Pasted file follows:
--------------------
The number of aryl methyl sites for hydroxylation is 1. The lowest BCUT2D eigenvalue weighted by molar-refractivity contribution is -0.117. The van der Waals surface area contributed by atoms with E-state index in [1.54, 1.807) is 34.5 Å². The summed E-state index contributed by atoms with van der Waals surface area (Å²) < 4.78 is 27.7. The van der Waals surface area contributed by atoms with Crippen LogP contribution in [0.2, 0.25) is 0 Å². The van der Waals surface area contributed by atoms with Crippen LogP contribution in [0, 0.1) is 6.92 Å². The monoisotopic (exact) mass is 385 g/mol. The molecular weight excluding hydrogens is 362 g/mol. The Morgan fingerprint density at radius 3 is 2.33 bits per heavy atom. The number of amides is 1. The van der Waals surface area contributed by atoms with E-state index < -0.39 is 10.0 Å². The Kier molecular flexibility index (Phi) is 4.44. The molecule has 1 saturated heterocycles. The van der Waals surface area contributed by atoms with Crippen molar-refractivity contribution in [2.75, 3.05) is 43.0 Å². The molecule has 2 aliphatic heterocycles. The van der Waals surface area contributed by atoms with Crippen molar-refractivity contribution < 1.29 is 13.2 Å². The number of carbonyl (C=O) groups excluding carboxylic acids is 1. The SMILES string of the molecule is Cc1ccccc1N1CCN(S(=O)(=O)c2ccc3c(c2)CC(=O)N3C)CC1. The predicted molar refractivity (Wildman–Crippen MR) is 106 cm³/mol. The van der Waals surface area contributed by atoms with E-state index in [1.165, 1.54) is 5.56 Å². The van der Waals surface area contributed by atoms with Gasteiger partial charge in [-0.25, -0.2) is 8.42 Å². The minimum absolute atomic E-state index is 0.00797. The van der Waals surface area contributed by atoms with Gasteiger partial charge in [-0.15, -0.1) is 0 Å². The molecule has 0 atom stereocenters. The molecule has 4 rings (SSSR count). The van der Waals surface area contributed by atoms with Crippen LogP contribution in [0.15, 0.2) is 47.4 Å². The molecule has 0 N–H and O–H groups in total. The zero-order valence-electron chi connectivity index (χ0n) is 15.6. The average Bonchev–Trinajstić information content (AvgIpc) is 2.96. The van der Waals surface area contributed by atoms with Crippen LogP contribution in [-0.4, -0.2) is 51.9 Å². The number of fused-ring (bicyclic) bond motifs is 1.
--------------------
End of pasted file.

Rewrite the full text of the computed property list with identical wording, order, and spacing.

The number of aryl methyl sites for hydroxylation is 1. The lowest BCUT2D eigenvalue weighted by molar-refractivity contribution is -0.117. The van der Waals surface area contributed by atoms with E-state index in [1.54, 1.807) is 34.5 Å². The summed E-state index contributed by atoms with van der Waals surface area (Å²) < 4.78 is 27.7. The van der Waals surface area contributed by atoms with Crippen LogP contribution in [0.2, 0.25) is 0 Å². The van der Waals surface area contributed by atoms with Crippen LogP contribution in [0, 0.1) is 6.92 Å². The monoisotopic (exact) mass is 385 g/mol. The molecular weight excluding hydrogens is 362 g/mol. The Morgan fingerprint density at radius 3 is 2.33 bits per heavy atom. The number of amides is 1. The van der Waals surface area contributed by atoms with E-state index < -0.39 is 10.0 Å². The Kier molecular flexibility index (Phi) is 4.44. The molecule has 1 saturated heterocycles. The van der Waals surface area contributed by atoms with Crippen molar-refractivity contribution in [2.75, 3.05) is 43.0 Å². The molecule has 2 aliphatic heterocycles. The van der Waals surface area contributed by atoms with Crippen molar-refractivity contribution < 1.29 is 13.2 Å². The number of carbonyl (C=O) groups excluding carboxylic acids is 1. The SMILES string of the molecule is Cc1ccccc1N1CCN(S(=O)(=O)c2ccc3c(c2)CC(=O)N3C)CC1. The predicted molar refractivity (Wildman–Crippen MR) is 106 cm³/mol. The van der Waals surface area contributed by atoms with E-state index in [1.165, 1.54) is 5.56 Å². The van der Waals surface area contributed by atoms with Gasteiger partial charge in [-0.25, -0.2) is 8.42 Å². The minimum absolute atomic E-state index is 0.00797. The van der Waals surface area contributed by atoms with Gasteiger partial charge in [-0.15, -0.1) is 0 Å². The molecule has 0 atom stereocenters. The molecule has 4 rings (SSSR count). The van der Waals surface area contributed by atoms with Crippen LogP contribution in [0.15, 0.2) is 47.4 Å². The molecule has 0 N–H and O–H groups in total. The zero-order valence-electron chi connectivity index (χ0n) is 15.6. The average Bonchev–Trinajstić information content (AvgIpc) is 2.96. The van der Waals surface area contributed by atoms with Crippen LogP contribution in [-0.4, -0.2) is 51.9 Å². The number of fused-ring (bicyclic) bond motifs is 1.